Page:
Swiss Government says downloading is legal for personal use

By on December 4, 2011
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Entertainment industries should adapt to consumer behavior or die.

Downloading music, movies and video games has become an acceptable, yet still frowned upon, social norm. A lot of people do it, if not everyone. It’s not unusual to hear the entertainment industry fighting back against piracy in one way or another pretty much every week. That’s not the news here, though, what is is that for the first time, a government has actually agreed with the ‘pirates’ and told the entertainment industry to utilize the technology rather than going against the tide.

Some time back the Swiss government was complained to by many companies that illegal downloads by the public at large was hurting their revenue stream and that something should be done about it. Rather than just sitting back and letting the big organization push them around, the Swiss government actually conducted research in order to find out whether their laws regarding online downloads should be changed or not. Currently the Swiss law says that downloading music, movies and games for private use is not illegal.

Good for everyone?

Basically the Swiss government used a 2009 Dutch study that concluded that file-sharing actually has a positive effect on the economy, rather than hurting the entertainment industry. Extrapolating this report, since the Swiss economy is similar to Netherlands, the government concluded that downloading entertainment products for personal use doesn’t affect the bottom line of the entertainment companies, despite 1/3rd of the Swiss population over 15 years downloading movies, music and games. These downloads do not change the spending habits of these people as their budgets for entertainment media remains constant; the downloads are, in fact, complimentary.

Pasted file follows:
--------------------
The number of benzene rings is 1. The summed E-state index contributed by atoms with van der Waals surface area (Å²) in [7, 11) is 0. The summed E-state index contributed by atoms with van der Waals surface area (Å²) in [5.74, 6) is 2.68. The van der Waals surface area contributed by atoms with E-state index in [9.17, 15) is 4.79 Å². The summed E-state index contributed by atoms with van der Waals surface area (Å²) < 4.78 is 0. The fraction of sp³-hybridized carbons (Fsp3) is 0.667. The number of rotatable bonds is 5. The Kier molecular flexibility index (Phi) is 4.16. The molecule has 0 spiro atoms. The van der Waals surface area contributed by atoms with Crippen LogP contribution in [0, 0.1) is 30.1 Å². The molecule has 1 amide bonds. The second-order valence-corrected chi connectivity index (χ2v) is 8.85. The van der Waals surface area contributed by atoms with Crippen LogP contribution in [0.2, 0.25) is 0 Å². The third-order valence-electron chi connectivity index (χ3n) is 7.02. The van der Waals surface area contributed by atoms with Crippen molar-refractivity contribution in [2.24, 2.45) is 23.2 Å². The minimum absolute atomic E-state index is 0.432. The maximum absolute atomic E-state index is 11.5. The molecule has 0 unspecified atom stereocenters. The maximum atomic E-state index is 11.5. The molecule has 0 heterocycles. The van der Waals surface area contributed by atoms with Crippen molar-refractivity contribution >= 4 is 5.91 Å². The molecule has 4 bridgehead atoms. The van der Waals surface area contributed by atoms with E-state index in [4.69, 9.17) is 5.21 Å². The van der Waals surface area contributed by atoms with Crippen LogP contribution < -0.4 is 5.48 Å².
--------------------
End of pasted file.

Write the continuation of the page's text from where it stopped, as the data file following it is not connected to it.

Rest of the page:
The report goes onto say that anti-piracy laws in other countries are actually hurting the industry and the people’s right to freedom; going so far as to say that the ‘three strikes’ Hadopi Law in France directly contradicts basic human right to internet access as defined by the UN and that it should be repealed. The Swiss government says that entertainment industries should change their business models to adapt to new technologies rather than preventing consumer behavior as it evolves.

“Every time a new media technology has been made available, it has always been ‘abused’. This is the price we pay for progress. Winners will be those who are able to use the new technology to their advantages and losers those who missed this development and continue to follow old business models,” the report notes, as translated by Torrent Freak.

 


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From auditing to editing, I now test and analyze the latest gadgets and games instead of the latest financial statements. Both jobs are equally intense and rewarding. When I'm not burning up hardware in the name of science, you'll find me nuking in DOTA 2 or engineering in TF2.

Comments
  • Deztroyer

    Amen to that!

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